Someone else named Abed, was number 26 on the DCO list, he had sat inside until 15:00. Then he was told to go home. "You know you are refused passage by the GSS and the police". That information wasn't specified on the application he had and no one told him to go to the police man at the counter and ask him what the problem was. He called us. We told him that he had to go back to the police man. He is probably restricted passage because of some criterions. We had by incident got his police file a week earlier and there were two  inscriptions dealing with his entering Israel for work and they were both closed. He had no other incident with the police. The police file didn't specify any criterions that might prevent his entrance, and only a police man could notify him of them. Why does such a person become prevented passage according to criterions? We will probably refer him to Tamir, the lawyer.

 

9:30 AM, Nabi Unis: We handed some people their police registrations and gave some tips concerning police matters.

 

10:15 AM, Back at Etzion DCL: Many people had gone home and they were now letting number 25 in.

 Summery: Some people come in order to reactivate their cards and others came to renew them. The cards that must be renewed are valid until 2010. But they must be renewed at 2008.  Most of the people who have these cards also have work permits. The demand that they come to the DCL for an interview cause them to sometimes miss several weeks of work- they must wait until they finally get the number from the officer.  It seems that the DCL can't handle more then 75 people a day. They let most of the women and the elder men enter first, and only then to they let the men who provide for their large families to enter, by then there are only few numbers if indeed any have been left at all. As it is well know, it is not possible to add another day to Bethlehem. In addition, no service will be given to Bethlehem resident on a day that wasn't meant for them, even if the line is short. As we had already pointed out in the last couple of weeks: People who get a magnetic card assume they are "clean", that they have no prohibitions by the GSS or the police. It is not so. Those who are prohibited to pass will find this out only once they ask their employer to get them a work permit, only then will the employer will be told that the person is refused passage. At that point the person will have to go to the DCL again and ask whether the prohibition had been handed out by the police or the GSS, ect, ect…   In his book "Wall Outrage" wrote Michael Sphard together with Shaul Ariely about the bureaucracy of permits. This description is correct for the whole bureaucratic labyrinth that the Palestinians have been trapped in by the occupation. This is what they wrote (page 183):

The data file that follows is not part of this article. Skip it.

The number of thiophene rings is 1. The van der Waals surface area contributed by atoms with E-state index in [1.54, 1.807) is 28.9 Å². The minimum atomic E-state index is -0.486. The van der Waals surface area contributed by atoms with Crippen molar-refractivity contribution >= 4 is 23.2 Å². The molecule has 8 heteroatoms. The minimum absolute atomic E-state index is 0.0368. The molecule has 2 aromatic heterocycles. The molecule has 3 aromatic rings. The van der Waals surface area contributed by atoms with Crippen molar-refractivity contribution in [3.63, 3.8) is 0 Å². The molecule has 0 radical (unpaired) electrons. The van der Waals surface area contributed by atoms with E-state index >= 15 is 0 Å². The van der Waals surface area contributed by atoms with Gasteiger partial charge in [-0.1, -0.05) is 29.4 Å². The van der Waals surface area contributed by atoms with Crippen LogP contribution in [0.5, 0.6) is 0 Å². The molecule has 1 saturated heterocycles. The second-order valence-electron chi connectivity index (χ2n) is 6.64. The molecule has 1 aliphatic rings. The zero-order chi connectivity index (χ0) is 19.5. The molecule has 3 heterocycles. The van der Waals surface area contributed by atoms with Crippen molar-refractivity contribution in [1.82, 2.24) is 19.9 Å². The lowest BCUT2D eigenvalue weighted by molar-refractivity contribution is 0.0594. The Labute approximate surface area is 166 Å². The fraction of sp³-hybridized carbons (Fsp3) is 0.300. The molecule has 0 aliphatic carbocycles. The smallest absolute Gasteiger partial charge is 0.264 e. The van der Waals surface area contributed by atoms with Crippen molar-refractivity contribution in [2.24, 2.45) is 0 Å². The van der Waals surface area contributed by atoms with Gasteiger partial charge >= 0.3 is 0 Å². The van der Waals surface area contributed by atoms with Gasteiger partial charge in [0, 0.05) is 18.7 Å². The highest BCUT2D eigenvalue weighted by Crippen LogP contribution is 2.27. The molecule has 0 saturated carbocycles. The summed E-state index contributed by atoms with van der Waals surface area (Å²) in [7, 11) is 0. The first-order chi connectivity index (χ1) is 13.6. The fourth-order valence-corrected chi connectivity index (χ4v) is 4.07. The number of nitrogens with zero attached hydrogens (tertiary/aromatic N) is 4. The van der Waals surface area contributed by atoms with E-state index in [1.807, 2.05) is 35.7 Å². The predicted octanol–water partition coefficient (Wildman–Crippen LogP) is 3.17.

Like every bureaucratic structure that means to conceal the abuse and brutalization, so does the army's bureaucracy of permits place the emphasis on the process and not the result. This is meant to give the delusion that that progress has been made toward the most awaited result. But this is a circular road, and those walking on it get ejected by the centrifugal power, and it is very rare that they should indeed get the permit they longed. In spite of its name, the bureaucracy of permits wasn't designed to provide permits but to make it seem as though it is possible to get a permit. It is a Kafkaesque regime that is based on the idea that the subject will continue to look for accesses to the castle, until he falls to despair and from his own will gives up on the whole idea. These surreal scenarios are the daily reality of the behind the green line.